“I feel sad that it feels like a part of what makes UA so awesome, the social aspect, is missing right now, but I also feel hopeful that the UA community will continue to provide support for each other in an effort for all of us to persevere through these challenges and return to the UA atmosphere we know and love being a part of so much,” she said
As difficult as times have been for students, faculty and staff have also faced an entire world of challenges and adjustments that students are not privy to.
Ryan Earley, a professor in the University’s biology department teaches the undergraduate course Animal Behavior and is also in charge of multiple research projects. Being home all the time has made his role and responsibilities much more challenging.
“It’s stressful for me because one of my primary goals is professional development for undergraduates, so not being able to have them in the lab is a real bummer,” he said. “I love to interact with students and now the only thing I get to interact with is my dog and my family.”
Unlike most students who come from different cities around the country, professors live in the Tuscaloosa area year round, so they have not had the change in scenery that many students are getting. However, Earley said he is still not itching to go back to campus because he cannot justify the risks of student safety and health.
“Everybody needs to take a step back and just recognize that we are dealing with human beings,” he said. “Students, faculty, staff, administration — we’re all stressed, most likely more than usual. I see a lot where people just aren’t taking into account humanity, being empathetic, sympathetic, and helpful. I don’t think we’ve done a good enough job at making people feel comfortable and safe. I wish there was more of that. But maybe I’m just a hippie.”
Paul Rupar, a professor that teaches a graduate course on critical analysis in science has opted for his class to be all online. Even during quarantine his responsibilities as a professor keep him busy from 8 a.m. to nighttime. He spends his time preparing for class, running his research class, mentoring graduate students, writing grants, etc. On top of that, he has to juggle taking care of his young kids. According to Rupar, for professors with families, family life always takes the lead. Especially with two working parents and young kids, he said for himself and professors like him it feels like, “they’re underwater and drowning with life.”
Rupar believes that the online learning experience is easier for graduate students in many ways because of smaller class size and the motivation they have to learn and teach themselves. However, they are facing considerable obstacles with their research.
“Our labs were totally shut down from March until July. They literally had nothing to do. They just sat at home and did nothing. And [undergrads] did the same thing, but normally the summers would be the time graduate students are most productive, because they don’t have class and they don’t have any TA responsibilities. So normally they work full time doing research all summer long and they lost a lot of that. And that will probably set them back a year from graduation,” he said.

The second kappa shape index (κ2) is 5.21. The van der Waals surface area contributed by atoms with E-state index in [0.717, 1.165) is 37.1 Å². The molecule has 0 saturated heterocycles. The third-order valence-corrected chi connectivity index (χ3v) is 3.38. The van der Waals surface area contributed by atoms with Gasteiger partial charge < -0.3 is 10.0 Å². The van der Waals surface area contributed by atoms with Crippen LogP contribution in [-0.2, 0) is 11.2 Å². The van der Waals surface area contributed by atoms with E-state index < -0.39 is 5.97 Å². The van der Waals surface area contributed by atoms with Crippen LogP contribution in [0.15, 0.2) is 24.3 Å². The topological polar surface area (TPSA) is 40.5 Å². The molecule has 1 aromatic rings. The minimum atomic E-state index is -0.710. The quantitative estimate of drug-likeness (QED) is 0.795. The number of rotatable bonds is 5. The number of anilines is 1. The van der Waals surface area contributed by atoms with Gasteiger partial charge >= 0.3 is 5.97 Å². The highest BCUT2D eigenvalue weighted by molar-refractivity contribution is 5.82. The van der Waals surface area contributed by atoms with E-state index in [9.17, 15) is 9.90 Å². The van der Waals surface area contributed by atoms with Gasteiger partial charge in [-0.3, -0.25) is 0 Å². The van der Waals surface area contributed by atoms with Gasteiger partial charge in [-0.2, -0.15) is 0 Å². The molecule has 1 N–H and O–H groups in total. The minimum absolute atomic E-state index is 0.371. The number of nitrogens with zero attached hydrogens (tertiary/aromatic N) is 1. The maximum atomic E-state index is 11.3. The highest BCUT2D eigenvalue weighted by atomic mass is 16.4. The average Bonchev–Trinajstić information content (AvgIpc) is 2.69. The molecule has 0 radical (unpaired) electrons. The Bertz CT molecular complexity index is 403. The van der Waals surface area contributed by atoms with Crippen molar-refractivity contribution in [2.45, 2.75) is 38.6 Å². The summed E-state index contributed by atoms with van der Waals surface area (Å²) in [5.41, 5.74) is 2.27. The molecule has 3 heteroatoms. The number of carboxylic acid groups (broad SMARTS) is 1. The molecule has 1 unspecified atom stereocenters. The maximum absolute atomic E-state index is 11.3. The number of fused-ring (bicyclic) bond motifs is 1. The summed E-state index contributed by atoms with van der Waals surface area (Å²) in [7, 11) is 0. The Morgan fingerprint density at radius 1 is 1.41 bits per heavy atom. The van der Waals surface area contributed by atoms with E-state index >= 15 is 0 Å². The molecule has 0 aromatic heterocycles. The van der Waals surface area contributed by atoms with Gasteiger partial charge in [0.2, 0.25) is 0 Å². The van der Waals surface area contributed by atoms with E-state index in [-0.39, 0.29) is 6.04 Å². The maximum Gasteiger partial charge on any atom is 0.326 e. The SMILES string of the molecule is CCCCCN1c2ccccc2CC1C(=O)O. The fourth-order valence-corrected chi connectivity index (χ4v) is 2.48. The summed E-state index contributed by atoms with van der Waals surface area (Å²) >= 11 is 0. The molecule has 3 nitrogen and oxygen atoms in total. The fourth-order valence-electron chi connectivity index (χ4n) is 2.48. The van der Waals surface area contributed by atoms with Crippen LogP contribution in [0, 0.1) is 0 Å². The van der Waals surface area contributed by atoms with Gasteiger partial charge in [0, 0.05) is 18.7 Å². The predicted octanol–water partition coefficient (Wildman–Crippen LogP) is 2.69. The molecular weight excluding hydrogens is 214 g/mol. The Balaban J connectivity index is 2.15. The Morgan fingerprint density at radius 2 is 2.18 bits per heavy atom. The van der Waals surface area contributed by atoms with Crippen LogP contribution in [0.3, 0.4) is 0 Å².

Rupar is teaching a graduate course now, but last semester when the virus first broke out, he was teaching a Chemistry 101 class with over 200 students.
“When you’re teaching a large class you can look at the face of the students and sometimes have an idea what’s going on. If you say something and then a bunch of them grimace, or make weird faces, you probably said something wrong or confusing and you can backtrack. You’ve lost all those cues when you go online,” he said.
With his graduate class he is able to interface with students online via Blackboard, but with his large undergraduate class last spring that was virtually impossible. Rupar decided to pre-record short videos despite it being a larger burden on himself than live-teaching a class through Zoom because he thought it was best for his students.
“Recording videos is really tough cause I’ll get halfway through a video and then I’ll say something stupid and have to start all over again. So many of those videos were like take number five,” he said.
Despite the struggles individuals are facing due to the pandemic, it is important that people take the time to look outside of their own world and try to see things from the perspective of others. Compassion will be a necessary tool in the coming months if people are to help each other through this hard time. Most of all, it is important for people to realize they are not alone. Everyone has been affected by the pandemic in one way or another, sharing many of the obstacles they are trying to overcome. By continuing to support, protect and show kindness to one another, we can create understanding that remains once the pandemic is nothing but a memory.